The Devastating Impact Fraud Has on a Family
We don’t all live in constant fear of being the victims of fraud. Nor should we: it’s not something that is necessarily likely to happen to anyone. That being said, it is a lot more common than people seem to think. It’s important that you understand the implications that fraud can have for a family.
The impact on your finances
When people talk about fraud, they usually imagine huge chunks of money disappearing in one fell swoop. This isn’t usually the result of a fraud case, however. In fact, it’s possible that most cases of fraud of never noticed at all by the person who is being defrauded. If they do find out, it usually takes quite a long time. That’s because, in most cases of fraud, the damage is done quietly, slowly, and over a long period of time.
So the impact on your finances may not be as terrifying nor as immediate as many people make it out to be. But this isn’t to say that fraud shouldn’t be tackled with swiftly and harshly the second you suspect it. Even losing small amounts of money at a time can be very harmful to some people. But much of the damage actually becomes evident when you find yourself having to borrow money or take out credit in some other way. Fraud can cause massive damage to your credit rating. Read more about loan-stoppers over at http://blog.credit.com/mortgage/.
What fraud schemes are out there?
You may be underestimating just how many ways there are in which a person can end up defrauded. Most people can think about a few obvious ones: identity theft, credit card fraud, scamming of the elderly, etc. But the FBI counts at least 22 significant and alarmingly common fraud schemes. You can read more about all of them over at https://www.fbi.gov/scams-and-safety/. We’re going to take a closer look at two of the most common schemes that affect families.
Identity theft can affect anyone
When people talk about identity theft, they often imagine that it only affects adults. And it’s certainly true that identity theft is usually suffered directly by young adults, the middle-aged, and often the elderly. After all, these tend to be the people with the most assets! But you’re underestimating the lengths to which an identity thief will go. Children and teenage students are actually also common targets for identity theft.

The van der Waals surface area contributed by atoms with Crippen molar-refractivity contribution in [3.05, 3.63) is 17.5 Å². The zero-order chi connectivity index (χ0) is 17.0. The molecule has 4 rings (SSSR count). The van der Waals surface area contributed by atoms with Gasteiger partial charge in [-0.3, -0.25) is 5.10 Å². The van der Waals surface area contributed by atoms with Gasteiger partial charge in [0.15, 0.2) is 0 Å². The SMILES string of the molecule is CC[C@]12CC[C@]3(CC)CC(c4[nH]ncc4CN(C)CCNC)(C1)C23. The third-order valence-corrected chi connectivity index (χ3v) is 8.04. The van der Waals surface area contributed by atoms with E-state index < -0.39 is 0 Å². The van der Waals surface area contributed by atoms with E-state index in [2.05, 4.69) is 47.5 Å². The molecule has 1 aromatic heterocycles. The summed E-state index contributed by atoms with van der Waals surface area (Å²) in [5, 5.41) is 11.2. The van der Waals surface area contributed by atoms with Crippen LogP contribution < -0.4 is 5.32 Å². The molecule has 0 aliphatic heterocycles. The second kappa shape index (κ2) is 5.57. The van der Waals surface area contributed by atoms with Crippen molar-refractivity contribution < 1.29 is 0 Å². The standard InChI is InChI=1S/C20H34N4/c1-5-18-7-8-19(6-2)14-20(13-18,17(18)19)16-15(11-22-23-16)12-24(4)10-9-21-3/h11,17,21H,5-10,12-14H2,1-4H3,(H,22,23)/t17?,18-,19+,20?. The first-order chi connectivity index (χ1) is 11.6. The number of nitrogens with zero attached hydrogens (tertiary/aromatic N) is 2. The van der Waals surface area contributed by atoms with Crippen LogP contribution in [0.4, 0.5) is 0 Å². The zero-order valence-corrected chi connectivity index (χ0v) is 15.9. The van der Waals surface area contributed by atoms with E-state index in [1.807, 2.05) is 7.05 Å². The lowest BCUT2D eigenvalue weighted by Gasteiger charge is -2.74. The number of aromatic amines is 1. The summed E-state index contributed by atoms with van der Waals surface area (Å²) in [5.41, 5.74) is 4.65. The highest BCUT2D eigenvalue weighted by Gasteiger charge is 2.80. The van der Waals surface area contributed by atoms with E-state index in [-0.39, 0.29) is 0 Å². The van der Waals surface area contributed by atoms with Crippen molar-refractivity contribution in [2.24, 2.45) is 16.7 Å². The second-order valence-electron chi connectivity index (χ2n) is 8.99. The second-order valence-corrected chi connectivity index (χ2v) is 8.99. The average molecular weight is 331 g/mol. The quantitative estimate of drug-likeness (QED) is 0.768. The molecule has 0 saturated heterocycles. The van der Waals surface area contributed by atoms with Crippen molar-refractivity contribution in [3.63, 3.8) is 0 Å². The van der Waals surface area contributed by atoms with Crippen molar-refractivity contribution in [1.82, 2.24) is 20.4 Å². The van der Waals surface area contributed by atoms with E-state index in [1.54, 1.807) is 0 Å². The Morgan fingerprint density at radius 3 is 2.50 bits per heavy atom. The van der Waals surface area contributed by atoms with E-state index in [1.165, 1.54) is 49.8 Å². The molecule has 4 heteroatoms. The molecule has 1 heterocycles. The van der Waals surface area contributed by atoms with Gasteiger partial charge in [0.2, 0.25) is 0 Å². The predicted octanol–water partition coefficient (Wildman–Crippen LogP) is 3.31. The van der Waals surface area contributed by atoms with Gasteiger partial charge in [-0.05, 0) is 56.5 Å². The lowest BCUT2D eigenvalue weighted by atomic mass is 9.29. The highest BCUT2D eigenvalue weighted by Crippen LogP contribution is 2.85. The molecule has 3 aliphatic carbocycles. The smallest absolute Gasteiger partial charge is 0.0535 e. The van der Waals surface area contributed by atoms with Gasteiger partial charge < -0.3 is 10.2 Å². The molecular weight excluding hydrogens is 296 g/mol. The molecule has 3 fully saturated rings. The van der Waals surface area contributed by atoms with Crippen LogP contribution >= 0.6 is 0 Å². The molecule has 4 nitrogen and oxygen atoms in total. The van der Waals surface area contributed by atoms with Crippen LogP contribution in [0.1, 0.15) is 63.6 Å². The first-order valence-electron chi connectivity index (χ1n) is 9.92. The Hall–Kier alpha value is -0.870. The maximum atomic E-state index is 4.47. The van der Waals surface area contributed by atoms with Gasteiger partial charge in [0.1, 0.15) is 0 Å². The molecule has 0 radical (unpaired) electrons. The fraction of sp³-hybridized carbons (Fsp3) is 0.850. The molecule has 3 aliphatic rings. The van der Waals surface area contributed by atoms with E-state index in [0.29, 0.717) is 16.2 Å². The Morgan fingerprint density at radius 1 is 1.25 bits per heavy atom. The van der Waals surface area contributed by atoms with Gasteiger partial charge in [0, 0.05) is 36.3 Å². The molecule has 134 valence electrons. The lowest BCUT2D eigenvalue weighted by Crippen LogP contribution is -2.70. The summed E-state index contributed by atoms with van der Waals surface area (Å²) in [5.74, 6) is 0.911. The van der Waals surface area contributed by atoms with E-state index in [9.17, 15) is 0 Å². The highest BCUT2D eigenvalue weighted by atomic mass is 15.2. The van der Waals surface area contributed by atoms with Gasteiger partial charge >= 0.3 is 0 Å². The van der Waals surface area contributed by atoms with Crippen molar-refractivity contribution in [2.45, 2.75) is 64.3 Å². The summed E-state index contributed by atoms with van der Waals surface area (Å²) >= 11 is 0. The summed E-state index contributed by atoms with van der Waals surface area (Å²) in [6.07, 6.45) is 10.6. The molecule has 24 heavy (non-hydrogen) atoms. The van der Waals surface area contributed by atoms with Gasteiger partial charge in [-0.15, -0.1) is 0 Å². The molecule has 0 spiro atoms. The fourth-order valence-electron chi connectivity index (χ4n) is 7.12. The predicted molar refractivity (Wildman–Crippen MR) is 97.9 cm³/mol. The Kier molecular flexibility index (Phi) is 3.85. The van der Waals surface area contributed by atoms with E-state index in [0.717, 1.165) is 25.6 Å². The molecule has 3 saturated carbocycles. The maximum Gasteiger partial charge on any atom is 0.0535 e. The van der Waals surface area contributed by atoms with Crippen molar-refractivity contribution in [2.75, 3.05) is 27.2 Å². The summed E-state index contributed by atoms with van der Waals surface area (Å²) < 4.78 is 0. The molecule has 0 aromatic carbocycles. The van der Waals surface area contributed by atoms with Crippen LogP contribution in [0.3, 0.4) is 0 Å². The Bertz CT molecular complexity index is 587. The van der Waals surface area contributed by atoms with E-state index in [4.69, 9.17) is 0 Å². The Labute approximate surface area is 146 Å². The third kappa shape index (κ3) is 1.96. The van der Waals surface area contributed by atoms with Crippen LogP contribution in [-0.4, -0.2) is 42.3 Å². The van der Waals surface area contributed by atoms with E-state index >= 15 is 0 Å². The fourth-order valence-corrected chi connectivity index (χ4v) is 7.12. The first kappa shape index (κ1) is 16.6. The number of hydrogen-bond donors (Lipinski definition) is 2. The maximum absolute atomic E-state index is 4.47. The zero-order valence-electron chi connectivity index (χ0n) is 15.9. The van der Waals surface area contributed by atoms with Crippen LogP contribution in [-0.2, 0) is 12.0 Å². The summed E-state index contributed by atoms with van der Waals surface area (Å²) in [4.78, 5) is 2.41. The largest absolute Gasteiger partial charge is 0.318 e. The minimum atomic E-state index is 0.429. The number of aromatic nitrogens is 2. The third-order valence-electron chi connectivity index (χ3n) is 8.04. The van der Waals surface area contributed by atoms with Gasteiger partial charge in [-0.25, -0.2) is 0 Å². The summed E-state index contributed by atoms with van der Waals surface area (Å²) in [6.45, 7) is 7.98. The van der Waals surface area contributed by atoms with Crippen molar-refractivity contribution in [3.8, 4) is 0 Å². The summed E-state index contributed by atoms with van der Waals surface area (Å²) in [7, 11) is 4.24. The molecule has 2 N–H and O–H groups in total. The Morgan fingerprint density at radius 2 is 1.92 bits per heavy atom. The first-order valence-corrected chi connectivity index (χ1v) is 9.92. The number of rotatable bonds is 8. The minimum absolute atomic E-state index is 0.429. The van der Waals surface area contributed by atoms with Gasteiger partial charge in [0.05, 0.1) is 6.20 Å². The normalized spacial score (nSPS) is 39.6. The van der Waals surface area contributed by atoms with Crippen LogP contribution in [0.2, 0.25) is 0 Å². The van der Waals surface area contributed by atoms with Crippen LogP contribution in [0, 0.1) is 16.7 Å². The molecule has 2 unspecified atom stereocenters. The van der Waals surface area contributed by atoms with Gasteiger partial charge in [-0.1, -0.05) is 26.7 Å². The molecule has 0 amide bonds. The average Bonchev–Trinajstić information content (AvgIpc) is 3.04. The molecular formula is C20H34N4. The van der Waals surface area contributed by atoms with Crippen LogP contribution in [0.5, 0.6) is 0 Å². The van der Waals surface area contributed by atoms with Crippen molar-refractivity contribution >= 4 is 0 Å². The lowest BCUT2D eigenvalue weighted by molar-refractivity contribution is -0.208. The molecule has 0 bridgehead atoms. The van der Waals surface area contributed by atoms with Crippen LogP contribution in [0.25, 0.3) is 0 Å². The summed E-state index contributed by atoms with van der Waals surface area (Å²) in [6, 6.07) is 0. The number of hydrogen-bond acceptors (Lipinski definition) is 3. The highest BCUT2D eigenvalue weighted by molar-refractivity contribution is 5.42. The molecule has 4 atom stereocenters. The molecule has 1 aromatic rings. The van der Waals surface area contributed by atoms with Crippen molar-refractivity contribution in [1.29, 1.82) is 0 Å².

A child’s ID might be stolen because, when they’re old enough to open bank accounts and make financial transactions, the initial crime itself will have occurred so long ago that it would be very hard to locate the criminal. As for students, there are plenty of benefits out there to being a student. Special offers on amenities, credit cards, and loans make these sorts of details often lucrative for identity thieves. It’s vital that you consider identity theft protection of some kind. You can read reviews of such services over at http://www.idtheftauthority.com/reviews/
Dealing with elderly fraud
Elderly people are the most frequent targets of fraud in the country. It comes in many forms. One of the most obvious, of course, is identity theft. But insurance scams, medical billing mispricing, and real estate fraud are also frequently committed against the elderly.
Scam artists target older people relentlessly. Elderly people often live alone and have a tendency to be quite trusting. Call it an unfair stereotype, but there’s a reason that such fraud is so commonly successful! There’s also the fact that elderly people are most likely to be reliant on others, which means that their personal details are in more hands. There are a lot of things you can do to help protect your elderly loved ones from these sorts of crimes. Read more at https://missfrugalmommy.com/protect-your-elderly-parents-from-being-scammed/.
Assessing the emotional impact
People spend so much time assessing the financial impact of fraud that they often forget to consider the emotional impact of fraud. And, especially among a family, this is incredibly important to consider. You need to remember to see fraud crime as a form of personal violation.
Embarrassment and guilt often come with cases of fraud. In fact, it’s precisely these two emotions that can prevent people from coming forward about having been defrauded sooner. The financial security of you and your family could be threatened in big ways, which can really shake your sense of balance and security. And, of course, there are the trust issues to consider. All of this can result in feelings of prolonged depression, which will have a negative impact on the whole family. Read more about dealing with depression in a family context over at https://www.psychologytoday.com/depression-family-matter.